BRICK – As a kid playing at Ocean Ice Palace, former Christian Brothers Academy forward James van Riemsdyk always looked up to Jim Dowd.
Since van Riemsdyk started playing hockey, the number 9 jersey of Dowd, a former New Jersey Devils forward, has hung in the rafters at the rink where van Riemsdyk played club hockey.
On Tuesday night, van Riemsdyk – now a forward for the Toronto Maple Leafs – joined his childhood idol as his number 21 was retired alongside Dowd.
“I’m not an emotional guy, but being back here and seeing everyone that showed up and seeing all the work that (former coach) Alex (DePalma) and everyone at the club has put into this, it’s really humbling and a huge honor,” van Riemsdyk said. “I have some great memories of playing here over the years. This was my home rink growing up; it’s a pretty exciting and humbling feeling.”
Van Riemsdyk participated in the Brick Hockey Club clinic on Tuesday night before his number was retired in a ceremony prior to Brick’s alumni game.
Van Riemsdyk played for two seasons at Christian Brothers Academy before joining the United States national team development program as a junior in high school. In 2007, the Philadelphia Flyers took the ex-Colt second overall in the National Hockey League entry draft.
“I think it’s great,” said Dowd. “He grew up playing at Brick hockey club and he went to CBA for two years. It’s great for the area and it’s great for the kids. I’m 44 years old now, so a lot of the younger kids are looking at him now.”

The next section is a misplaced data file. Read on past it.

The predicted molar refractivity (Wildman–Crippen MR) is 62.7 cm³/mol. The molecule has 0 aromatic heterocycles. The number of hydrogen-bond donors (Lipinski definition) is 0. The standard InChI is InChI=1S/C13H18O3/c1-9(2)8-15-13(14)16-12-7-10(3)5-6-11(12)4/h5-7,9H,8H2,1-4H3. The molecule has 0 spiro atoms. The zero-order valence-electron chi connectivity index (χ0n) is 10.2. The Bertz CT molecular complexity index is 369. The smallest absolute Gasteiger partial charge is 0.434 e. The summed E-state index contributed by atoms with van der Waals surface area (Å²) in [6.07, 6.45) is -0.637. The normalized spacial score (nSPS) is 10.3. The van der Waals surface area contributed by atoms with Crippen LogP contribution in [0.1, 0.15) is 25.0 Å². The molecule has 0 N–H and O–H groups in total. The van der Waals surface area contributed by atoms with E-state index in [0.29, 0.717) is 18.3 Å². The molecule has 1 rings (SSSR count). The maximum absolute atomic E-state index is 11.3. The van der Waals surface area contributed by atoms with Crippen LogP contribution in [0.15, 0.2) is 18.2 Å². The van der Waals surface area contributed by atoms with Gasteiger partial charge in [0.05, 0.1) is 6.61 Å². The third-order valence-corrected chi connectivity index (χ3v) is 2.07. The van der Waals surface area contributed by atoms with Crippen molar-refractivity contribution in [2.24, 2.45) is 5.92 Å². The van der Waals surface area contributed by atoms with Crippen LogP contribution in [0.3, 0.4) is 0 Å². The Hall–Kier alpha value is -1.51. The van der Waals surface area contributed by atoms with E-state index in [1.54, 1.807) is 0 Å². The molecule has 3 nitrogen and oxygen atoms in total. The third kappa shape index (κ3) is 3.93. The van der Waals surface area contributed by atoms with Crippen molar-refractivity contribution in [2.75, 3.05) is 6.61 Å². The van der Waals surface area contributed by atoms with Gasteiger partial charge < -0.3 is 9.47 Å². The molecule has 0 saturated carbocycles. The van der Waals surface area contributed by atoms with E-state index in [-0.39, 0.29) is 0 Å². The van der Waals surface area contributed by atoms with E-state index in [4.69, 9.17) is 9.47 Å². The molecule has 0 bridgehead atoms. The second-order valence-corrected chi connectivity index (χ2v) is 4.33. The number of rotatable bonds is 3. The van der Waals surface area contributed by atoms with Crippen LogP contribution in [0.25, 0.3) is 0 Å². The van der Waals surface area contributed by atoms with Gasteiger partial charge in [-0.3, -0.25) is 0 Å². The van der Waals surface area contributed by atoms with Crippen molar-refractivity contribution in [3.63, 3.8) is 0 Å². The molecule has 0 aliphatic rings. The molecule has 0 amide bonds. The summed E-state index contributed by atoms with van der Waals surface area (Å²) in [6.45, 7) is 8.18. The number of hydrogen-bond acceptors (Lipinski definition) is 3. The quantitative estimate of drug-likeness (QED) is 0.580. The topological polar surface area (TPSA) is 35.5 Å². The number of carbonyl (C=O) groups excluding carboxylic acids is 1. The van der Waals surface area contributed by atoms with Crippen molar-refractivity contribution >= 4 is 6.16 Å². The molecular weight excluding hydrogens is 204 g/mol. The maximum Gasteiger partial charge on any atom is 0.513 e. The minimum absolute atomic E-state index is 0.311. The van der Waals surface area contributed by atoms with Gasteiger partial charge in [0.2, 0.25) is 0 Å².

Although van Riemsdyk didn’t meet Dowd until he was in high school, the former NHL player said he could tell that van Riemsdyk was going to be a special player with plenty of promise.
“For the Monmouth versus Ocean game, he played in it his freshman year and won MVP,” Dowd said. “You knew when he was a freshman that he was one of the best players in the state. When you’re little, you don’t really notice it, but when you get to high school, that’s when you start to see it.
“I saw him play in a few high school games and he could do whatever he wanted. You saw when he was a freshman and sophomore, how he was dominating. He was by far the best player.”
After being drafted by Philadelphia, van Riemsdyk played for the Flyers for three seasons. Last summer, he was traded to the Toronto Maple Leafs. This year, he posted 14 goals and 18 assists to help Toronto reach the playoffs for the first time since 2004.
But for van Riemsdyk, the idea of being the player that younger generations now look up to still hasn’t quite hit him yet.
“It’s pretty surreal. I don’t really feel that old but I’m already 24 and I feel like I was just here yesterday,” he said. “I think hockey in Jersey particularly has come a long way over the last 10 years or so and I think you see a lot more guys around here getting into the game. I think a lot of that is devoted to Jimmy, so maybe in the next generation I can have the same impact on those players.”
Van Riemsdyk is preparing to play in his second season for Toronto this winter, and said he is hopeful to land on the United States Olympic team, too.
“It’s obviously an exciting time,” van Riemsdyk said. “There are the Olympics this year, too, and I’d be lying if I said that wasn’t one of my goals.
“We have a lot to look forward to this year. We obviously made some strides as a team. We made the playoffs. We have the Winter Classic (this year), so there’s going to be a lot to look forward to.”
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